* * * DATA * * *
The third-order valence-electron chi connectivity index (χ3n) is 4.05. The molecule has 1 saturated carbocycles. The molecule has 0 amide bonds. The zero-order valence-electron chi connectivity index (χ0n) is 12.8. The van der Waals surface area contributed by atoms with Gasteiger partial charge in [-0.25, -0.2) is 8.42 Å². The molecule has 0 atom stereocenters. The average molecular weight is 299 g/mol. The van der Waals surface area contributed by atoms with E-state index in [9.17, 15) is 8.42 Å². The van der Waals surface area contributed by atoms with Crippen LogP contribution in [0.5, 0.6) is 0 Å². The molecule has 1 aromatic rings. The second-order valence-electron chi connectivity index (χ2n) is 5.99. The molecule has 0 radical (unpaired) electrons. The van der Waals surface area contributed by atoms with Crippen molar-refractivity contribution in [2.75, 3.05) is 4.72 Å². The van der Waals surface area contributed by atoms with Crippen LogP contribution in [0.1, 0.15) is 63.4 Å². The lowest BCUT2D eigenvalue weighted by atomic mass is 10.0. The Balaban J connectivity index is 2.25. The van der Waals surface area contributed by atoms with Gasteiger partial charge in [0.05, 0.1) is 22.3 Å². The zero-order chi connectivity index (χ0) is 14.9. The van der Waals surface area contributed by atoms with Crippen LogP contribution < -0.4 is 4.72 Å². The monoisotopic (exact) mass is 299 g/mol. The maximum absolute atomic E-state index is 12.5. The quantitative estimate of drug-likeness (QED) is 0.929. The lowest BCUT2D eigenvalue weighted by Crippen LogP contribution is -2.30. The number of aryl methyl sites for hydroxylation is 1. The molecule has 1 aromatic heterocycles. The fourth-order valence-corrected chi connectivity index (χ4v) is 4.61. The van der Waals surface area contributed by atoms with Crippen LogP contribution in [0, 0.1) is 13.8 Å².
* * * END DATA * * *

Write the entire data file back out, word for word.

The third-order valence-electron chi connectivity index (χ3n) is 4.05. The molecule has 1 saturated carbocycles. The molecule has 0 amide bonds. The zero-order valence-electron chi connectivity index (χ0n) is 12.8. The van der Waals surface area contributed by atoms with Gasteiger partial charge in [-0.25, -0.2) is 8.42 Å². The molecule has 0 atom stereocenters. The average molecular weight is 299 g/mol. The van der Waals surface area contributed by atoms with E-state index in [9.17, 15) is 8.42 Å². The van der Waals surface area contributed by atoms with Crippen LogP contribution in [0.5, 0.6) is 0 Å². The molecule has 1 aromatic rings. The second-order valence-electron chi connectivity index (χ2n) is 5.99. The molecule has 0 radical (unpaired) electrons. The van der Waals surface area contributed by atoms with Crippen molar-refractivity contribution in [2.75, 3.05) is 4.72 Å². The van der Waals surface area contributed by atoms with Crippen LogP contribution in [0.1, 0.15) is 63.4 Å². The lowest BCUT2D eigenvalue weighted by atomic mass is 10.0. The Balaban J connectivity index is 2.25. The van der Waals surface area contributed by atoms with Gasteiger partial charge in [0.05, 0.1) is 22.3 Å². The zero-order chi connectivity index (χ0) is 14.9. The van der Waals surface area contributed by atoms with Crippen LogP contribution < -0.4 is 4.72 Å². The monoisotopic (exact) mass is 299 g/mol. The maximum absolute atomic E-state index is 12.5. The quantitative estimate of drug-likeness (QED) is 0.929. The lowest BCUT2D eigenvalue weighted by Crippen LogP contribution is -2.30. The number of aryl methyl sites for hydroxylation is 1. The molecule has 1 aromatic heterocycles. The fourth-order valence-corrected chi connectivity index (χ4v) is 4.61. The van der Waals surface area contributed by atoms with Crippen LogP contribution in [0, 0.1) is 13.8 Å².